Blog Version 2 of 6
The same set of building plans typical for the region was sent to each building material dealer in PDF format for them to perform a take off and return an estimate with pricing. The plans chosen were intentionally vague to view the product differences each lumberyard’s estimating department would return. Specifically, for the structural framing, no two dealers returned the same solution, suggesting some solutions may be under built, some over built and no real clear consensus on the sizing of structural elements. Building departments in this area doesn’t require headers, floor systems or their supports to be specifically articulated on the building plans. While using any of the provided solutions surely wouldn’t result in the structural failure, it shows that structural elements and the variety in solutions can be a significant source for waste in construction.
Additionally, wall heights were not called out, requiring the estimator to scale the elevation drawings to determine stud lengths. Beyond that, finishes, specifically quality of doors, trim, asphalt shingles and siding were not specified on the plans. However, the salespeople at each location were given specific instructions to quote a particular prefinished siding system. As for layout and dimensioning, the building plans were very specific and quite adequate, calling out door sizes, swings and window sizes. Additional detail regarding window operation was provided to ensure all dealers were quoting a similar solution.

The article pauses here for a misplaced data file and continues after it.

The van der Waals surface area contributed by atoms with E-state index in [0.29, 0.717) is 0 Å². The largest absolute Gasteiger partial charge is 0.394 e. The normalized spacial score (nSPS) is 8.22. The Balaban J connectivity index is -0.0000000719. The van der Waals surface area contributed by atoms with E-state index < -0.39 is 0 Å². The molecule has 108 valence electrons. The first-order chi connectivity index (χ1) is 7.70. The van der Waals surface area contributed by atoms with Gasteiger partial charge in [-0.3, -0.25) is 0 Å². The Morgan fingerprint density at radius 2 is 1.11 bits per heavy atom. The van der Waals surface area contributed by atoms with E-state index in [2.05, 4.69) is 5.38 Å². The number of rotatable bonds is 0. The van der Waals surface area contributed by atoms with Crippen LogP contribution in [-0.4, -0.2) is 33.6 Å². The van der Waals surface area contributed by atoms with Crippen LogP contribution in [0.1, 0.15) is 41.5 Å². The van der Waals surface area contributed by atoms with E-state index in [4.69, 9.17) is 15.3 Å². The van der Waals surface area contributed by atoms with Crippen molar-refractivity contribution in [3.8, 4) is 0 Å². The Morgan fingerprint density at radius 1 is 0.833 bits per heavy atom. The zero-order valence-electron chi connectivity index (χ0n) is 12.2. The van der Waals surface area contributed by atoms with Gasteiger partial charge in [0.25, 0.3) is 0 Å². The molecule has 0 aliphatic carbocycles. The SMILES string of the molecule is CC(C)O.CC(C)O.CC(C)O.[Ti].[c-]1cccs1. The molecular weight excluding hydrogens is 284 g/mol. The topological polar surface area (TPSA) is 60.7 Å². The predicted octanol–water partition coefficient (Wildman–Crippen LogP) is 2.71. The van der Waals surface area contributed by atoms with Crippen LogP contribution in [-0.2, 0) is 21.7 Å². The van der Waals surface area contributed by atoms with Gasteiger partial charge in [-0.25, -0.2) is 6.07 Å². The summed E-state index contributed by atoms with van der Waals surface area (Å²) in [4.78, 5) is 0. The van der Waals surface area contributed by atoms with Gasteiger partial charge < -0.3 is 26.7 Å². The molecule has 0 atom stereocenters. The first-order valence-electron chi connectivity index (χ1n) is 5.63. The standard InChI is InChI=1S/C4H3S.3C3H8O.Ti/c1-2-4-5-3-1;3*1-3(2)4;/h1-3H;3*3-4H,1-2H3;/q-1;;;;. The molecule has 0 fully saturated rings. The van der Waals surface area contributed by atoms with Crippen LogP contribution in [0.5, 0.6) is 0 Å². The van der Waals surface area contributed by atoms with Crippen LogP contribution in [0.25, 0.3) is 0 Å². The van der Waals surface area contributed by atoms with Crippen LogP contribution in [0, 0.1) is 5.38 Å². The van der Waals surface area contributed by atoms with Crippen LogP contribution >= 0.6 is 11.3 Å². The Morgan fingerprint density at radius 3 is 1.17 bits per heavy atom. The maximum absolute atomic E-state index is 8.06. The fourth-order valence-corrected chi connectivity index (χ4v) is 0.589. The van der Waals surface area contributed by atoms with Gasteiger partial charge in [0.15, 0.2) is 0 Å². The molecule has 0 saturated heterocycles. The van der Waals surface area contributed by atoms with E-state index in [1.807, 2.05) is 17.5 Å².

A majority of the communication took place over email to have a record of what was communicated. A few phone calls were made in some instances to answer questions and in a couple cases, reaffirm the sales people that it was a live person on the other end of the request. While all communication was professional and polite, the timelines were lengthy. The entire process took 3 weeks, often going days or weeks between conversations or email replies/follow ups. None of the dealers returned a quote within a week. One returned a full quote eight days after first being contacted, another within 10 days, two took 2.5 weeks and another required the full 3 weeks. While obviously a material estimate takes time to perform and additional time to develop pricing, in an age when most of the worlds information and calculations are only as far away as our smart phones; significant improvements can be made to this part of the purchasing process. Two to three business days, if not sooner, should suffice when replying to someone who wants to spend in excess of $50,000 with your business.
In order to accurately compare each dealer on the basis of their material estimates, we broke down each list of materials by construction phase and compiled the information in a spreadsheet. This allowed for more direct analysis and to draw more accurate relationships based on materials being placed in different areas of the various quotes. Grouping the materials in a similar format between dealers allowed us to see where particular items were left off or included above and beyond what was required to make a purchasing decision. While it didn’t nullify quantity discrepancies for comparison purposes, it did offer an overall idea of accuracy in the estimating process.
This LBM blog post is one of a series of posts outlining the findings from a study conducted on 5 various building material suppliers. To download the entire White Paper visit: https://www.lbmsupply.com/lbm-white-paper or visit https://www.lbmsupply.com/shop for purchase options of unredacted versions with pricing included.